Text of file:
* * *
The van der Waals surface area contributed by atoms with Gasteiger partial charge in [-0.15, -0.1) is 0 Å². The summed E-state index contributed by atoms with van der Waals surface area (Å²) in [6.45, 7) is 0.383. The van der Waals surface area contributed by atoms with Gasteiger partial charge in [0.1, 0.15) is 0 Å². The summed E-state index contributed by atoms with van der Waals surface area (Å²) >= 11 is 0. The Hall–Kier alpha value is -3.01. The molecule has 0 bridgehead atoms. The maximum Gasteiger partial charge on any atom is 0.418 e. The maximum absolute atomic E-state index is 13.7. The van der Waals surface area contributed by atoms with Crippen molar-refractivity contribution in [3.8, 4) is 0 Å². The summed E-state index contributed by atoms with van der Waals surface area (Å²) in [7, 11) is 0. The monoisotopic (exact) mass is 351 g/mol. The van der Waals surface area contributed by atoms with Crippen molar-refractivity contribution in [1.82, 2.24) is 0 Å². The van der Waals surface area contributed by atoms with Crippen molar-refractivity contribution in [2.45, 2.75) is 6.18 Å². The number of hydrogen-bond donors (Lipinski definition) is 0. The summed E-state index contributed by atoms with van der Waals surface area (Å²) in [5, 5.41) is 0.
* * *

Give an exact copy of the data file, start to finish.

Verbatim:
The van der Waals surface area contributed by atoms with Gasteiger partial charge in [-0.15, -0.1) is 0 Å². The summed E-state index contributed by atoms with van der Waals surface area (Å²) in [6.45, 7) is 0.383. The van der Waals surface area contributed by atoms with Gasteiger partial charge in [0.1, 0.15) is 0 Å². The summed E-state index contributed by atoms with van der Waals surface area (Å²) >= 11 is 0. The Hall–Kier alpha value is -3.01. The molecule has 0 bridgehead atoms. The maximum Gasteiger partial charge on any atom is 0.418 e. The maximum absolute atomic E-state index is 13.7. The van der Waals surface area contributed by atoms with Crippen molar-refractivity contribution in [3.8, 4) is 0 Å². The summed E-state index contributed by atoms with van der Waals surface area (Å²) in [7, 11) is 0. The monoisotopic (exact) mass is 351 g/mol. The van der Waals surface area contributed by atoms with Crippen molar-refractivity contribution in [1.82, 2.24) is 0 Å². The van der Waals surface area contributed by atoms with Crippen molar-refractivity contribution in [2.45, 2.75) is 6.18 Å². The number of hydrogen-bond donors (Lipinski definition) is 0. The summed E-state index contributed by atoms with van der Waals surface area (Å²) in [5, 5.41) is 0.